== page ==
If one of your employees is caught accepting a bribe, what can you do about it? And what steps should you take to ensure that your organisation does not suffer the consequences of an employee’s bad judgement?

The case of Blake v Home Office 2014 has brought this issue into sharp relief and reminded employers of their obligations under the Bribery Act 2010. In this case, an employment tribunal found that an immigration officer who had lost her job for accepting a bribe from an offender, despite subsequently returning the money and reporting the matter, was fairly dismissed.

What happened

Ms Blake was employed as an administration officer in the Immigration Enforcement Team and worked in Croydon. Before the incident occurred, her disciplinary record had been unblemished.

She had accepted money, amounting to approximately £200, from an immigration offender, concealing it but subsequently returning it to him. She then reported the incident.

Despite this, the Home Office considered that her report was not timely – the immediate reporting of an attempted bribe is mandatory under the Home Office’s guidance to staff on the Bribery Act. Blake’s actions also breached the Home Office’s anti-corruption policy.

An investigation was started into the breach of policy and Blake was suspended until it delivered its conclusions. A disciplinary hearing took place and Blake was dismissed for gross misconduct. She appealed against her dismissal but was unsuccessful.

The Tribunal’s Decision

The Tribunal looked at several issues regarding the case. The investigation that had been carried out was reasonable and thorough, giving Blake ample opportunity to state her case.

The explanation that she gave did not tally with CCTV records; neither was her account of reporting the incident backed up by computerised records. Her employer therefore had grave doubts about her honesty and integrity and as far as the Tribunal was concerned, the conclusion that she had taken a bribe was a reasonable one. This outweighed the fact that she had returned the money and made a report of what had happened. Her previously unblemished employment record also counted for little in light of her actions. Since she had been on anti-corruption and anti-bribery training courses, she could be considered to be aware of what was required of her and her serious misconduct resulted in a loss of trust. Since Blake was an employee in a position that required impartiality and a high degree of trust and integrity, her actions were serious enough that dismissal was the only reasonable and possible sanction available to her employer. Her claim of unfair dismissal failed.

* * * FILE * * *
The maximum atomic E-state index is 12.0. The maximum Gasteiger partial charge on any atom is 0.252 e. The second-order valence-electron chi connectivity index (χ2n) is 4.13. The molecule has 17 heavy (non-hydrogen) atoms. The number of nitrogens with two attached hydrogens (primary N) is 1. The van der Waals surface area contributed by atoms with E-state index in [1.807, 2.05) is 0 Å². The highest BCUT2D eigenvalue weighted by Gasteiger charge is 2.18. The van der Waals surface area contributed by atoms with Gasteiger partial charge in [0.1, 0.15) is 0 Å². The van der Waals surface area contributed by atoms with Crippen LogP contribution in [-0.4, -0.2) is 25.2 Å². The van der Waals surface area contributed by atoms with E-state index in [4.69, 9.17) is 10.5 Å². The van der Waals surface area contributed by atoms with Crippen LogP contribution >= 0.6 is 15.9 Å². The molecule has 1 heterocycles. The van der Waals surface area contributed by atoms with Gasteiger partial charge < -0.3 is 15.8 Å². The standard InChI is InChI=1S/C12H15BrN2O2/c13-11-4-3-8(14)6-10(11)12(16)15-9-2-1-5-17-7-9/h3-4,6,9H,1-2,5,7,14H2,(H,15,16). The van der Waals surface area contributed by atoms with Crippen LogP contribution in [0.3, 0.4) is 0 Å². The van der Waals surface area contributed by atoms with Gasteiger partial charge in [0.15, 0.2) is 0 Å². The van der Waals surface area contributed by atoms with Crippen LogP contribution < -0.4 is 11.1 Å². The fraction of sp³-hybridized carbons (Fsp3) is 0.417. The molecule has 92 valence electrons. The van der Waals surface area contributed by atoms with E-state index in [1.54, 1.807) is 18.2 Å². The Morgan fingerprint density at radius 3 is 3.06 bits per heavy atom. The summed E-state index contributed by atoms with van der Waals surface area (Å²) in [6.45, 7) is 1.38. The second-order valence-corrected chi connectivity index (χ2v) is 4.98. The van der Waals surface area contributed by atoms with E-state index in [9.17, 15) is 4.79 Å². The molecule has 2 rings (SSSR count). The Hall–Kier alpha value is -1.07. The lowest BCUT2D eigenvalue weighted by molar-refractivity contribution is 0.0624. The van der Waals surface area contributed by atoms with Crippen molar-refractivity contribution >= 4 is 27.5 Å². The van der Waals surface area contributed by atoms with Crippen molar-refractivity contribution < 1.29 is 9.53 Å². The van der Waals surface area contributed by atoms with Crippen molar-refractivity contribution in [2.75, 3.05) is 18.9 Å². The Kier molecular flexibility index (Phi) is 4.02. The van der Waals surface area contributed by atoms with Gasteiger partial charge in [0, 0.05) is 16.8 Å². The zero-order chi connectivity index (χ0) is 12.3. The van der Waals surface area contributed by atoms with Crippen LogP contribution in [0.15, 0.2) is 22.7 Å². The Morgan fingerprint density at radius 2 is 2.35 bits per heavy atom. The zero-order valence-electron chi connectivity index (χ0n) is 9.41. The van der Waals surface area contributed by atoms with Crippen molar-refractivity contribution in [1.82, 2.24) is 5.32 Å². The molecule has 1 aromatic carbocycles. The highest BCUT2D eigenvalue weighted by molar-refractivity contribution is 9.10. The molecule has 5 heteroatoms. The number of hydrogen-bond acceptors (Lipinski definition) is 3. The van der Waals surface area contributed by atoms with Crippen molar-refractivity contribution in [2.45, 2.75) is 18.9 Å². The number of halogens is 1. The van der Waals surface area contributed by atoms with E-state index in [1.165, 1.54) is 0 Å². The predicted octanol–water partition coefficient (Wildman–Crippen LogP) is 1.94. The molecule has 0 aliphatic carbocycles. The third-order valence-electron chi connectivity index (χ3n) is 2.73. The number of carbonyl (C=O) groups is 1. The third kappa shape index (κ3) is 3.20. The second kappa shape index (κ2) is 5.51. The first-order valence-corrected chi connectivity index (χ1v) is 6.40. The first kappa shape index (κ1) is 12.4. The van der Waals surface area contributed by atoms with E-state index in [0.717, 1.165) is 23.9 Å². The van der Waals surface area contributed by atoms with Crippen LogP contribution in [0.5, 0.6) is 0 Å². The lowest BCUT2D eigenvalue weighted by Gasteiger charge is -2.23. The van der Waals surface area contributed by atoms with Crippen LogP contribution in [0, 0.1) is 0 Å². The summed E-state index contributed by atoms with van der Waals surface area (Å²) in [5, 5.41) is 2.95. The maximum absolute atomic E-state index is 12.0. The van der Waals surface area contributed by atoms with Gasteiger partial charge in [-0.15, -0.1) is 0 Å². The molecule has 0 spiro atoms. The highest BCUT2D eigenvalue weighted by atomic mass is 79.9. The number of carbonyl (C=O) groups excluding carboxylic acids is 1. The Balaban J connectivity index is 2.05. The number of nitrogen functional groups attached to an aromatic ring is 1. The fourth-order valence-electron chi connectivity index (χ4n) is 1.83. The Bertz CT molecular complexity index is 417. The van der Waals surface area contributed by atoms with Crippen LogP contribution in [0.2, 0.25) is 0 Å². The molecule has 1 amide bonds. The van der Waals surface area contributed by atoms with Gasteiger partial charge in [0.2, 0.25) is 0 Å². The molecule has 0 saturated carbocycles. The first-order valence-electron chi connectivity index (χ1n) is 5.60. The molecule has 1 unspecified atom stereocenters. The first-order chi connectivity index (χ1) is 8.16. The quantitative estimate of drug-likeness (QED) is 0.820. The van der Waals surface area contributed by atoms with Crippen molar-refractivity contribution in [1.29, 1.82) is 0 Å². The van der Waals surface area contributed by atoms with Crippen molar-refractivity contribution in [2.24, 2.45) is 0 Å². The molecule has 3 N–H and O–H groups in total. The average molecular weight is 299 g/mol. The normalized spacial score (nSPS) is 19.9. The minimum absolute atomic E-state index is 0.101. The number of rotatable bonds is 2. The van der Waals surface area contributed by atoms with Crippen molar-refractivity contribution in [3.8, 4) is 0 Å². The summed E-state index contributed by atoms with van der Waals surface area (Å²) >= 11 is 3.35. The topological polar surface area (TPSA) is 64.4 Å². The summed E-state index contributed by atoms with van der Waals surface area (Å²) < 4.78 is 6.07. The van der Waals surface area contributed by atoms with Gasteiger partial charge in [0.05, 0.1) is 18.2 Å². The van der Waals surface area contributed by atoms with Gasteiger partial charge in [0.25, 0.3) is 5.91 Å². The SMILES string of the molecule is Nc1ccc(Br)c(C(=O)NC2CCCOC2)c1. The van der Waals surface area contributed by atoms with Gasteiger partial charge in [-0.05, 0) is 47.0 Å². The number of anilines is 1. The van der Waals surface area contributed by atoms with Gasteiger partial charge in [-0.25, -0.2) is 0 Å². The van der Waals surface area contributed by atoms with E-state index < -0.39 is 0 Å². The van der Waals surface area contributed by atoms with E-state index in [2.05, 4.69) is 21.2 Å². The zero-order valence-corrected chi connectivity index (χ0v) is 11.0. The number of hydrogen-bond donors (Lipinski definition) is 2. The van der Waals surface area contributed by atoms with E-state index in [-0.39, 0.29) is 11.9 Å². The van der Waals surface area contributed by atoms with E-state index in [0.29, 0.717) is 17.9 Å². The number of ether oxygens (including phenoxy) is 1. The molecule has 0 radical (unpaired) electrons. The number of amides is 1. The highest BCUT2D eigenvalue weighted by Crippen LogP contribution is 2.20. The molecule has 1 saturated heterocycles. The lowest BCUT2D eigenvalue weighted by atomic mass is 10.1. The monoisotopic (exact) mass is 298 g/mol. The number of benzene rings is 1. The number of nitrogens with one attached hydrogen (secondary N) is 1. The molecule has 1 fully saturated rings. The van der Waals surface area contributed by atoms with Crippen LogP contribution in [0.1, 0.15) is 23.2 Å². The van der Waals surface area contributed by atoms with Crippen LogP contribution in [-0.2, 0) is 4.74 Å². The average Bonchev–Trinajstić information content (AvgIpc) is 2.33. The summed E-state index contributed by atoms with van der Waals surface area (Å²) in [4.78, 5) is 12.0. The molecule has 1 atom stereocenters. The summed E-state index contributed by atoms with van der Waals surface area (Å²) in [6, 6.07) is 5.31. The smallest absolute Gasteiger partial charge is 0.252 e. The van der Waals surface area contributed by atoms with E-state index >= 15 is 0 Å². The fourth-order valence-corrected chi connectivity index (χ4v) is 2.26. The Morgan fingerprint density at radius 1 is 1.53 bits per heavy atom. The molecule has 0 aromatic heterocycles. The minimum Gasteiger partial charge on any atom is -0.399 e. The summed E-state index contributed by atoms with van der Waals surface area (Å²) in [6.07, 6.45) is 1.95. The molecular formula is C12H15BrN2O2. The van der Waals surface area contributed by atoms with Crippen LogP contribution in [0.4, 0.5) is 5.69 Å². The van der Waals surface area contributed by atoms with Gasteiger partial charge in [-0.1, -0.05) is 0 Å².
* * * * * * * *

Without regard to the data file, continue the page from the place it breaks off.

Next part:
What does the law say?

Sections 2 and 7 of the Bribery Act 2010 are the relevant sections in this case:

Section 2. Offences relating to being bribed(1) A person (“R”) is guilty of an offence if any of the following cases applies.

(2) Case 3 is where R requests, agrees to receive or accepts a financial or other advantage intending that, in consequence, a relevant function or activity should be performed improperly (whether by R or another person).

(3) Case 4 is where— (a) R requests, agrees to receive or accepts a financial or other advantage, and (b) the request, agreement or acceptance itself constitutes the improper performance by R of a relevant function or activity.

(4) Case 5 is where R requests, agrees to receive or accepts a financial or other advantage as a reward for the improper performance (whether by R or another person) of a relevant function or activity.

(5) Case 6 is where, in anticipation of or in consequence of R requesting, agreeing to receive or accepting a financial or other advantage, a relevant function or activity is performed improperly— (a) by R, or (b) by another person at R’s request or with R’s assent or acquiescence.